When your data contains discrete, non-numeric property values that you need to format or convert before displaying,
d3.scaleOrdinal() is the API you need. Maybe you need to convert a “pass”/”fail” field to “green”/”red” for coloring your bubble chart? This lesson shows you exactly what to do.
[00:01] While a quantized scale will map a continuous domain to a discrete range, sometimes you also have a specific set of values in your domain that you know you want to map to specific values in the output range.
[00:14] For that, we're going to change from a quantized scale to an ordinal scale. Now we change this to scale.ordinal, update our variable name. Now we'll keep our output range of red, white, and green, but we wouldn't be using this if our input domain was numbers between 0and 100. We would use this if we had discrete values.
[00:37] Maybe we have a rating for performance on a test. We may say poor, good, and great. Some dimension of our input data here is going to have properties that hold the values poor, good, and great. When we see those, we want to map them directly to red, white, and green.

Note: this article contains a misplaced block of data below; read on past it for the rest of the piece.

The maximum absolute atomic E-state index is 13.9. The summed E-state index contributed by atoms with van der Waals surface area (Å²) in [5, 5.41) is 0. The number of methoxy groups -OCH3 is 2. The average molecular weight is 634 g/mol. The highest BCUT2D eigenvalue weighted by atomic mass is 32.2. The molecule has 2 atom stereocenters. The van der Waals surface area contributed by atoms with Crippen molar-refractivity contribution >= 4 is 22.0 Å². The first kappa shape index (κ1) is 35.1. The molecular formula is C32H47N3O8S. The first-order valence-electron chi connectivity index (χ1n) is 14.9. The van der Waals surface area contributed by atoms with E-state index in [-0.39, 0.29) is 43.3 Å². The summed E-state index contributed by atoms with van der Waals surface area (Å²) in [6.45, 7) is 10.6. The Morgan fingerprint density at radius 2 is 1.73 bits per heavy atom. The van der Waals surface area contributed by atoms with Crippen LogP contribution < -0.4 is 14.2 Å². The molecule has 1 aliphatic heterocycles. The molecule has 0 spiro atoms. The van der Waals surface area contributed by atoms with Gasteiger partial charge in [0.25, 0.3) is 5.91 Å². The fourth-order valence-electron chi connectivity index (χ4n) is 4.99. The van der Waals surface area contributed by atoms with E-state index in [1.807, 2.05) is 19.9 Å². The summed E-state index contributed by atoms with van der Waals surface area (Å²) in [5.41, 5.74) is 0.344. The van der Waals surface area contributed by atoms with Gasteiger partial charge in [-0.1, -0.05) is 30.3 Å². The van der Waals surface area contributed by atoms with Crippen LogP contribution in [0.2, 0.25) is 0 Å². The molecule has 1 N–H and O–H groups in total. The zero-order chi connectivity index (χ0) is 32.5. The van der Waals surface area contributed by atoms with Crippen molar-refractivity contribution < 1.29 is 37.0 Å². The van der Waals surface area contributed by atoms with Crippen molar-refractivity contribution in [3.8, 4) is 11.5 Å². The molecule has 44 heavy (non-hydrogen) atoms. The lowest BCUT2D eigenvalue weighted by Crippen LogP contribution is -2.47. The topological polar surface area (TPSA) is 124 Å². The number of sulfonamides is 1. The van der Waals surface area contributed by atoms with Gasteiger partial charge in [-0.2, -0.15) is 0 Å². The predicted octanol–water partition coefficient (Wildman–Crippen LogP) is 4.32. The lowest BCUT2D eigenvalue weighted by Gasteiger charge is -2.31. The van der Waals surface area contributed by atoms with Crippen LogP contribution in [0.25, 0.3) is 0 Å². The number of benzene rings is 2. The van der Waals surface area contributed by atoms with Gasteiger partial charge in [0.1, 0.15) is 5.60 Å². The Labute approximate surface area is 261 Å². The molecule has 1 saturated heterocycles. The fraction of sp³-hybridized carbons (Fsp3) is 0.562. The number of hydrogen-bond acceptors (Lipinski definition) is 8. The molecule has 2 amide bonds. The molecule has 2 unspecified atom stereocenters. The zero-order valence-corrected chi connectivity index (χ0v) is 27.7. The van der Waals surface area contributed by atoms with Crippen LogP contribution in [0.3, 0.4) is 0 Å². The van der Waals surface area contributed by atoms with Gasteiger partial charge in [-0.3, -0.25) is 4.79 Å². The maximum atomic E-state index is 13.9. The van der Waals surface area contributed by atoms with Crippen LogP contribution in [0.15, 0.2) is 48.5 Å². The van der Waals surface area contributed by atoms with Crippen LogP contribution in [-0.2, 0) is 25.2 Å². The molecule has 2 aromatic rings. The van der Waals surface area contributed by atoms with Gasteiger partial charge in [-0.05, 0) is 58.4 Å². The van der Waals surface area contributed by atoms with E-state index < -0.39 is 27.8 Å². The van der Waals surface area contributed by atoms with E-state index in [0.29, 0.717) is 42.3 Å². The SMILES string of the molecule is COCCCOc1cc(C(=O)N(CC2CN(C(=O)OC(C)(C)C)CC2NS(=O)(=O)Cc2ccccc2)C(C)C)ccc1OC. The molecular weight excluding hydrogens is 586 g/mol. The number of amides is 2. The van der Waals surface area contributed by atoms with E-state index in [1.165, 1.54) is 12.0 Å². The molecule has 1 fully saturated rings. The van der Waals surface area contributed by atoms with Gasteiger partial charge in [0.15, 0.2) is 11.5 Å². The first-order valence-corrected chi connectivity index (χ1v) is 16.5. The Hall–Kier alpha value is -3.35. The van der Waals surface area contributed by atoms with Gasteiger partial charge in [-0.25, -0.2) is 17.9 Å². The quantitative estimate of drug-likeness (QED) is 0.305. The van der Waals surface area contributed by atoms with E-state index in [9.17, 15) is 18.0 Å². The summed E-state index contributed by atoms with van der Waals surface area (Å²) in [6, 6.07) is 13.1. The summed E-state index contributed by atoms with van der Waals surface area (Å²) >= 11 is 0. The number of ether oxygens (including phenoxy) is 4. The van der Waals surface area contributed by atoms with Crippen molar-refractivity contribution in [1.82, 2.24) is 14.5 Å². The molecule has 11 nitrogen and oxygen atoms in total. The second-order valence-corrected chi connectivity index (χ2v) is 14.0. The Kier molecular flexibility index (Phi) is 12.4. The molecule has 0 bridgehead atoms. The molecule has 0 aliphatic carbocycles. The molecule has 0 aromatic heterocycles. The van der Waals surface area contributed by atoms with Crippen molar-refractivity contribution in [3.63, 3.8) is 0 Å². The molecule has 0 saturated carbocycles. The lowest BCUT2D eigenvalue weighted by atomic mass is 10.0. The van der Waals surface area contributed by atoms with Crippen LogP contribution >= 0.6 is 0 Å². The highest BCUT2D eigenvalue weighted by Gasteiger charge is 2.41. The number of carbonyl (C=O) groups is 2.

[01:00] If we update this, instead of passing in 22, we'll pass in good. You'll see that we then get white as the output. We can do a couple more here. We'll do them in a different order, just so we can see that this is based on the data.
[01:18] There, you see good is mapped to white, great is mapped to green, and poor is mapped to red. It's really just done by index, or position in these arrays. You can imagine this as something where you've got a non-numeric value that you need to map to a specific output value.
What is the advantage in using
scaleOrdinal over a <Key, Value> map in JS?